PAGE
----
Earth Sciences

Observations of Greenland's Helheim Glacier link the process through which chunks of ice at the edge of a glacier break away, which has been hard to study, to seismically detectable events known as glacial earthquakes, which have been increasing in number in recent years.

Because seismic signals from these events can be detected by instruments located all over the globe, it should be possible to use glacial earthquakes as proxies for the glacier edge breaking process, known as calving.


A new species of ‘super-armored’ worm, named Collinsium ciliosum, or Hairy Collins’ Monster after the palaeontologist Desmond Collins, who discovered and first illustrated a similar Canadian fossil in the 1980s, was a bizarre, spike-covered creature which ate by filtering nutrients out of seawater with its feather-like front legs, has been identified by palaeontologists.

The creature, which lived about half a billion years ago, was one of the first animals on Earth to develop armor to protect itself from predators and to use such a specialised mode of feeding.

Scientists have developed a computer model that clarifies the complex processes driving ocean mixing in the vast eddies that swirl across hundreds of miles of open ocean.

The Lagrangian In-situ, Global, High-performance particle Tracking (LIGHT) model is a first-of-its-kind tool because of its ability to exploit the power available from today's supercomputers, the authors say.


Salmon are severely impacted by the loss of floodplain habitats near Oregon's Tillamook Bay, where nearly 90 percent of estuaries' tidal wetlands have been lost to development -- threatening the survival of coho salmon and the safety of the local community. Now, the Federal Emergency Management Agency, NOAA Fisheries, and others have come together to reduce flood risk, increase resiliency of the ecosystem, and restore salmon habitat in Tillamook Bay under the auspices of The Southern Flow Corridor project, as the proposed collaborative effort is known. It will reconnect over 500 acres of floodplain habitat to two of the Bay's most productive salmon-bearing streams -- the Wilson and Trask Rivers.


Using biofuel is one way to decrease the United States' dependence on oil. And switchgrass is an excellent candidate for biofuel production. It is an adaptable plant that can grow on millions of acres of U.S. lands that cannot support crop or food production. It is also a renewable resource but growing it and making it profitable can be complicated. 

It lacks qualities, such as high biomass yield, needed to maximize biofuel production. Alternative breeding methods may be the answer.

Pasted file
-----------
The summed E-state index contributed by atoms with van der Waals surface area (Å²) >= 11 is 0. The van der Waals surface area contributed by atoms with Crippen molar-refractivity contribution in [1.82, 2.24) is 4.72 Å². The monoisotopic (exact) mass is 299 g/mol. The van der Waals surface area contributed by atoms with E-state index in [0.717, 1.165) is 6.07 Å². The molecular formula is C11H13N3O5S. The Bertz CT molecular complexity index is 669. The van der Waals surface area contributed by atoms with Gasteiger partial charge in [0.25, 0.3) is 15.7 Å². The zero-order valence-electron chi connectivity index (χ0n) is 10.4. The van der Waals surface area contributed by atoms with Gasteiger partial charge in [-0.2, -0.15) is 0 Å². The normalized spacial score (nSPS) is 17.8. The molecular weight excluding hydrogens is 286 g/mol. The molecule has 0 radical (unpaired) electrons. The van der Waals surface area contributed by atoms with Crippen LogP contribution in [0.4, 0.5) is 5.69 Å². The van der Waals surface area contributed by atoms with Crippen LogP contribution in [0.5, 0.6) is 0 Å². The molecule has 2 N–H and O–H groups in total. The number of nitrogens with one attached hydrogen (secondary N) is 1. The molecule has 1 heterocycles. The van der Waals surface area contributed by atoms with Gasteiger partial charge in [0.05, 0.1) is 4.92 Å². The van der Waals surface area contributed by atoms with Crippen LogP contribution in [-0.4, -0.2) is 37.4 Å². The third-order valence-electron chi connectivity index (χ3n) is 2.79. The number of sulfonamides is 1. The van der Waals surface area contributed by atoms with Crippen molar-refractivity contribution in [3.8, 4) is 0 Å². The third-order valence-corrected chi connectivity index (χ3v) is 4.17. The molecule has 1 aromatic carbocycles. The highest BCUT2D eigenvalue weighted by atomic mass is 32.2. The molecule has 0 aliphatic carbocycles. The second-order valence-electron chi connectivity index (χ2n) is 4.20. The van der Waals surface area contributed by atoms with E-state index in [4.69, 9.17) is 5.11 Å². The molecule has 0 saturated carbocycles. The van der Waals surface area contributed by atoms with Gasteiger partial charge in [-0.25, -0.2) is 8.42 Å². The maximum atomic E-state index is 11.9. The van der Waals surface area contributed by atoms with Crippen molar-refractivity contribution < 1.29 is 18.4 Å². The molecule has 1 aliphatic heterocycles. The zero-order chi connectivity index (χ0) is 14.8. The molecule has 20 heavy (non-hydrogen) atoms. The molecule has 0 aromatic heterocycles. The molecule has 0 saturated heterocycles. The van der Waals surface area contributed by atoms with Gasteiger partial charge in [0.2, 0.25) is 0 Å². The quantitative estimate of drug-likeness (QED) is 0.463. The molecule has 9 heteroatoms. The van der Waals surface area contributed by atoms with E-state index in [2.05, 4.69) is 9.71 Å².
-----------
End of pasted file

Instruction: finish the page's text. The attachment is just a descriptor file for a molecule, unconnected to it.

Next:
The December 26th 2004 Mw ~9.2 Indian Ocean earthquake, also known as the Sumatra-Andaman or Aceh-Andaman earthquake and generated massive, destructive tsunamis, clearly demonstrated the need for a better understanding of how frequently subduction zone earthquakes and tsunamis occur. 

Using subsidence stratigraphy, a team traced the different modes of coastal sedimentation over the course of time in the eastern Indian Ocean where relative sea-level change evolved from rapidly rising to static from 8,000 years ago to the present day.

We can use lightning rods to increase the probability of it striking at a specific location but its exact path remains unpredictable.

Perhaps not for long. At a smaller scale, discharges between two electrodes behave in the same manner, streaking through space to create electric arcs where only the start and end points are fixed. Knowing that, it may be possible to control the current so that it follows a predetermined path, say Professor Roberto Morandotti and colleagues from
INRS Énergie Matériaux Télécommunications research centre
who have discovered a way to guide electric discharges - and even steer them around obstacles - using lasers at the Advanced Laser Light Source (ALLS) facility. 


In the late winter of 1976, the world famous fossil collector James Kitching was doing a survey near South Africa’s border with Lesotho.

To his surprise he found a tiny clutch of six fossilized eggs along the side of the road at a place known as Rooidraai.

It took five years for skilled palentologists to remove enough rock matrix from the eggs so that they could be preliminarily identified as the first dinosaur embryos from South Africa and the oldest dinosaur embryos in the world.

High in the sky where the cirrus ice crystal clouds form, jet contrails draw their crisscross patterns. Now researchers have found that these elevated ice cloud trails can influence temperatures on the ground and affect local climate.  

For contrails to form, the atmosphere at the level the jet is flying must be cold enough that the moisture from the jet exhaust freezes into ice crystals. There also must be enough moisture in the air that the clouds that form remain in the sky for at least a few hours as persisting contrails.


Researchers have developed a functioning organic solar cell consisting of a single component has been produced on the basis of metal-organic framework compounds (MOFs). The material is highly elastic and might also be used for the flexible coating of clothes and deformable components. 

Metal-organic frameworks, briefly called MOFs, consist of two basic elements, metal node points and organic molecules, which are assembled to form microporous, crystalline materials. For about a decade, MOFs have been attracting considerable interest of researchers, because their functionality can be adjusted by varying the components.